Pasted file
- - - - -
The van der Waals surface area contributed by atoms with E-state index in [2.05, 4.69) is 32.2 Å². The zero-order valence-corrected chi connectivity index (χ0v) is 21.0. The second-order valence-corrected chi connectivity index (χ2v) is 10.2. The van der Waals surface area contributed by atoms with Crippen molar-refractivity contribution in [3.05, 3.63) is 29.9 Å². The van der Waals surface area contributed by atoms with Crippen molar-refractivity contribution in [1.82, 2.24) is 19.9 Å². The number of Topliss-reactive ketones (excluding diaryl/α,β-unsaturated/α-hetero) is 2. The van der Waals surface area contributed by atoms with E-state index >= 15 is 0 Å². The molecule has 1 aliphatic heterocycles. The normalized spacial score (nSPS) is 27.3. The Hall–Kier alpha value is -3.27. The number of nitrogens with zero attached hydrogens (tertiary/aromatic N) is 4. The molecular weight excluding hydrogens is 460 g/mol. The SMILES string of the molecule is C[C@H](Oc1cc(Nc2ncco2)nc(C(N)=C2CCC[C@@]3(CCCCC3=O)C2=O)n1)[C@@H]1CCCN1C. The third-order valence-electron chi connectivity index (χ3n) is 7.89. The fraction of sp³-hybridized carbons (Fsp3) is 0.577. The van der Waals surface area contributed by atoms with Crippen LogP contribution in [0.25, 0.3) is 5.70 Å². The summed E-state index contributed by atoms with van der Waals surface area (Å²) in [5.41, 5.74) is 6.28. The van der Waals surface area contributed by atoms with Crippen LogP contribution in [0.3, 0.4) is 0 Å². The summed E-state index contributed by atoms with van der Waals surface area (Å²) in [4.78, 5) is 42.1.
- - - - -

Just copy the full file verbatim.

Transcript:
The van der Waals surface area contributed by atoms with E-state index in [2.05, 4.69) is 32.2 Å². The zero-order valence-corrected chi connectivity index (χ0v) is 21.0. The second-order valence-corrected chi connectivity index (χ2v) is 10.2. The van der Waals surface area contributed by atoms with Crippen molar-refractivity contribution in [3.05, 3.63) is 29.9 Å². The van der Waals surface area contributed by atoms with Crippen molar-refractivity contribution in [1.82, 2.24) is 19.9 Å². The number of Topliss-reactive ketones (excluding diaryl/α,β-unsaturated/α-hetero) is 2. The van der Waals surface area contributed by atoms with E-state index >= 15 is 0 Å². The molecule has 1 aliphatic heterocycles. The normalized spacial score (nSPS) is 27.3. The Hall–Kier alpha value is -3.27. The number of nitrogens with zero attached hydrogens (tertiary/aromatic N) is 4. The molecular weight excluding hydrogens is 460 g/mol. The SMILES string of the molecule is C[C@H](Oc1cc(Nc2ncco2)nc(C(N)=C2CCC[C@@]3(CCCCC3=O)C2=O)n1)[C@@H]1CCCN1C. The third-order valence-electron chi connectivity index (χ3n) is 7.89. The fraction of sp³-hybridized carbons (Fsp3) is 0.577. The van der Waals surface area contributed by atoms with Crippen LogP contribution in [0.25, 0.3) is 5.70 Å². The summed E-state index contributed by atoms with van der Waals surface area (Å²) in [5.41, 5.74) is 6.28. The van der Waals surface area contributed by atoms with Crippen LogP contribution in [0.3, 0.4) is 0 Å². The summed E-state index contributed by atoms with van der Waals surface area (Å²) in [4.78, 5) is 42.1.